Pairwise differential gene expression analysis identified modest levels of differential gene expression between infection intensities. Gene expression changes associated with moderate-heavy vs very-light infections, identified 31 genes up-regulated and 8 genes down-regulated in the moderate-heavy infected individuals (Figure 2). A Mann-Whitney U-Test of the 11,057 genes in the analysis (regardless of DE status) was run using the log-transformed and signed p-values for genes that passed filtering for the analysis and had annotated GO terms (n = 11,057). This analysis identified 19 enriched categories associated with infection intensity including G protein-coupled receptor activity, ribonucleoprotein complex biogenesis, and peptide metabolic process (Table 3). There were three genes significantly differentially expressed (FDR < 0.05) that had predicted enzyme annotations, these genes include a GTP-binding protein GEM-like enzyme (logFC = −1.6; gene18819), a gene coding for a hepatic-like arginase (logFC = + 0.7; gene13511), and a gene coding for uncharacterized protein LOC111128066 that has been functionally annotated as an endonuclease (logFC = +1.5; gene13511). There were five additional genes that were differentially expressed and have previously been found to respond to infection in marine invertebrates (de Lorgeril et al., 2005; Proestou and Sullivan, 2020). These included nijurin 1-like (logFC = +2.1;gene24478); phytanoyl-CoA dioxygenase domain-containing protein 1-like (logFC = +3.0; gene6975), C1q tumor necrosis factor protein 6-like (logFC = −2.6; gene30362), C1q tumor necrosis factor protein protein 7-like (logFC = +2.6; gene10222), a GATA zinc finger domain containing protein 14 (logFC = −6.0; gene 5837), and a nuclear polyadenylated RNA-binding protein 3-like gene (logFC = −3.2; gene5505).

FIGURE 2
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Figure 2. Heatmap and hierarchical clustering of the 39 differentially expressed transcripts between heavily and lightly infected individuals. Top color-coded bar provides individual infection levels with: light blue = very-light infection, blue = light infection, pink = moderate infection, and red = moderate-heavy infection.

TABLE 3
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Table 3. Top enriched GO terms for each GO from genes that were differentially expressed between the moderate-heavy and very-light infection intensities.

WGCNA Results

The WGCNA analysis identified a total of 12 gene modules; of these, only 1 module was significantly correlated with dermo infection intensity (Figure 3A). Below we discuss the significance of module pink as this module was the only one significantly associated with infection.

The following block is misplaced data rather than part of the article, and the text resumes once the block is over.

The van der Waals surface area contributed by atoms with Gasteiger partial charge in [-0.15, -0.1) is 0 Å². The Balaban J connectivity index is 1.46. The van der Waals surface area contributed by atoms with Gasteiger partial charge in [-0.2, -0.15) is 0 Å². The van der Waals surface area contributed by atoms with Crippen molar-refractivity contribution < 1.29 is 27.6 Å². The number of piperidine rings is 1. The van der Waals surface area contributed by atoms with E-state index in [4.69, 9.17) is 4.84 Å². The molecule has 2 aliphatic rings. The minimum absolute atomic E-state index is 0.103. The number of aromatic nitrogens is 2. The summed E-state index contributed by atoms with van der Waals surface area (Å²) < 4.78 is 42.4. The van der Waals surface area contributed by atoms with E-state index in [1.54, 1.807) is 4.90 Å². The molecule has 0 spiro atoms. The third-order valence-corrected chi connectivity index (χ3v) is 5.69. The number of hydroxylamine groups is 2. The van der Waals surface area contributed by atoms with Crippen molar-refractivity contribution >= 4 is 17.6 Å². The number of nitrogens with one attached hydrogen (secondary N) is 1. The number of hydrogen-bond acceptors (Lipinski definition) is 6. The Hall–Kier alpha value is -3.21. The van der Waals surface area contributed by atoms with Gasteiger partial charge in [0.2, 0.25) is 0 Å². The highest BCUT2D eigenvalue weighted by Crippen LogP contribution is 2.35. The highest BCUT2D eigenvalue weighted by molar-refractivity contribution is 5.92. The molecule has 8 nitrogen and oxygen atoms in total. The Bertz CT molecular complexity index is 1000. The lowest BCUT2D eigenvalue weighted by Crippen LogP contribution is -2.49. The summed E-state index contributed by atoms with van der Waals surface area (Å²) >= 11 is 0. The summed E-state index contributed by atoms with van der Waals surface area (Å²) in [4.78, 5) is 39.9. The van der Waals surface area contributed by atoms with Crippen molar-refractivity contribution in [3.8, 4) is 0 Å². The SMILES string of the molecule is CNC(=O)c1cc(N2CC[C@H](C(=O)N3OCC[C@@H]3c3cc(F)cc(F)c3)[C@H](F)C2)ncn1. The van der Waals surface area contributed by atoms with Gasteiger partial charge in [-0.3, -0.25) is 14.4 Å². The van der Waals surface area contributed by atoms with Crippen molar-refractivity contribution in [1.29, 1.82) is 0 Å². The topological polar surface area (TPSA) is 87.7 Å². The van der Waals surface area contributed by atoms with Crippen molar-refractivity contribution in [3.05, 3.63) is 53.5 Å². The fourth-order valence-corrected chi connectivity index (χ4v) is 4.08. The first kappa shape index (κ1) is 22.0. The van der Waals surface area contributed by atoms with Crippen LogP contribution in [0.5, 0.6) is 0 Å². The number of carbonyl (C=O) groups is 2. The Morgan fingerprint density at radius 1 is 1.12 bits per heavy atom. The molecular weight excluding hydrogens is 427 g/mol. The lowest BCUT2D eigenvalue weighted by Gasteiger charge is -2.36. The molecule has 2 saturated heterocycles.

FIGURE 3
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Figure 3. (A) Weighted Gene Correlated Network Analysis, showing significant relationships between module eigengenes (rows) and oyster traits (columns) in which the color scale (red-blue) represents the strength of the correlation (1 to −1). Only modules with significant correlations to one of the traits are listed. (B) Mean eigengene expression levels for genes in module pink across the four infection categories, showing increase expression of module pink among the moderate-heavy infected individuals. (C) Enriched gene ontology terms for genes in module pink. Percent of reference shows the number of genes identified as enriched when compared to the total number of genes for that GO term in the background reference list.

Module Pink

Module Pink was comprised of 385 transcripts and was significantly associated with increased intensities of dermo infection. These genes showed a positive correlation between dermo infection and expression levels with the highest infection group showing the strongest association with the module (Figure 3B). Of the 24 genes with the highest module membership scores (KmE > 0.75), 2 have been identified in other studies as being involved in immunity in oysters (Wang et al., 2010; Li et al., 2017). In addition, module pink was found to also contain isoform 1 of the ninjurin-1-like gene that was also identified as differentially expressed in the pairwise comparison. Functional enrichment of this module identified enrichment of supramolecular fiber organization, intracellular, and cellular carbohydrate metabolic process. Comparing the list of genes in module Pink and genes identified as differentially expressed in Proestou and Sullivan (2020) identified 16 genes in both datasets. These genes included two isoforms of a multimerin-2-like gene, a calmodulin-2/4-like gene, a HSP70 12A-like gene, and a proline-rich transmembrane protein. This module was also found to have significant GO enrichment for 8 MF terms, 13 BP terms, and 8 CC terms (Figure 3C).